If somebody wants to sing it, they could probably use the 1st two paragraphs as the chorus.


The Ballad of Badlands Bob               

Old Badlands Bob was a real cowboy slob.
Sixty suppers lef' marks on his shirt.
An' the way that he toiled made his pants really soiled,
Showed he wasn't no stranger ta dirt.

Bob was great with a rope, but a failure with soap,
Was allergic to water and rain.
A top hand with brandin', but his pards was demandin'
That he give 'em a break from their pain.

His boots they was dusty. His breath kinda musty.
The teeth that he had, they was yella.
His bunkhouse mates cried they thought maybe he died
Weeks before, but was sent back from Hell,

By old Beealzebub, who said "Bob, here's the rub.
Folks here got enuf grief without smellin'
sweat an' manure, halitosis for sure,
and the reek from that outhouse you fell in."

The Foreman, named Mark said he hated to bark
but said "Boss, guess I've sure had my filla
the kind of a guy used a dried-up cow pie
at night , on the range, fer a pilla."

Old Ed James made a plan. He needed a man
ta ride inta town fer supplies.
Stay a coupla days, 'til they blew out the haze.
Try to help the place de-odorize.

Bob was roundin' up strays, when outa the haze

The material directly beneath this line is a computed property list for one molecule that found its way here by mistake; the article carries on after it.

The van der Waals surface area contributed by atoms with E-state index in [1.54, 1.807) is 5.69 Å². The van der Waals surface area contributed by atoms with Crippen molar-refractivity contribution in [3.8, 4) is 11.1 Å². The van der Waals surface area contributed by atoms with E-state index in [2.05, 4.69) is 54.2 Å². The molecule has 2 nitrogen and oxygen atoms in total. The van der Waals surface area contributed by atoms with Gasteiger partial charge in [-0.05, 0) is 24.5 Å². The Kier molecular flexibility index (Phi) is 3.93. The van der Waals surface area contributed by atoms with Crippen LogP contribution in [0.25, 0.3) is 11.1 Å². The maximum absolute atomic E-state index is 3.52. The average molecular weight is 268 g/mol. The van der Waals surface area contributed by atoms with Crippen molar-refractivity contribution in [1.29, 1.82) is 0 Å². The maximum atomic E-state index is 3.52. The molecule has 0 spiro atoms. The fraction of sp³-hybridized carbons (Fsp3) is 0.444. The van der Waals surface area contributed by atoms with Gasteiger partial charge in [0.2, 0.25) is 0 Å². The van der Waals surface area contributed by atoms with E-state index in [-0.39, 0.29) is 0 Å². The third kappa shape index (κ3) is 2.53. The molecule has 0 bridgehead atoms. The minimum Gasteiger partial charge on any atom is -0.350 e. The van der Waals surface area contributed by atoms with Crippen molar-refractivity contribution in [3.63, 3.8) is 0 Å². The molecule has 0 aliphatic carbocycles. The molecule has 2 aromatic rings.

rode the Boss with a job needed doin'.
He should pick up an' ride on inta Chloride.
Beat the storm that looked like it was brewin'.

Get some bacon an' flour, and in 48 hours
Be back at the Rockin' JD.
Old Bob was not one ta miss out on some fun,
He decided to make it a spree.

Then he rode inta town. Met a girl in a gown
in the new Monte Christo Saloon.
She did not get disgusted. Guess her smeller was busted.
They went up on the mesa to spoon.

Next, she gave him a trip through the Chloride sheep dip
run by Jim at the Pioneer Store.
An' they rode off that night in the pale moonlight.
Old Bob's never seen here anymore.

2005, Jim Dalglish 
This poem may not be reprinted or reposted without the author's written permission.

Jim told us: I wrote this using my imagination about how it really was back in the 1880's when my Great Grandfather built and operated the "Pioneer Store" in Chloride, New Mexico. His name was also Jim Dalglish. My Grandfather (whose 1st name was also James, but always went by his middle name - Mark) was born in Chloride in the early 1880's. He used to tell me stories about when Geronimo and Nana, who lived in the vicinity used to raid in the area.

The Pioneer Store is still available for viewing in Chloride (about 30 miles NW of Truth or Consequences, New Mexico). It has been restored as a Museum by Don and Donna Edmunds. 

photo by Greg Dalglish

The Monte Christo Saloon stands next door. 

photo by Greg Dalglish

Ed James and his family have operated a ranch in the area for generations.


Cowboy Music Ain't Country 

This ain't "Country" music son. There's nothin' here 'bout trucks
Or servin' life-long prison terms fer stealin'  fifteen bucks.
Not much here about Mama, or hearin' a railroad whistle.
So, if people call these "Country" songs, I really start to bristle.

These songs are about cowboys, their cattle, and the land.
About the things cow punchers do, and how they lend a hand
With herdin', ropin', brandin', and riding old cayuses.
With overcoming blinding sun, and cold, without excuses.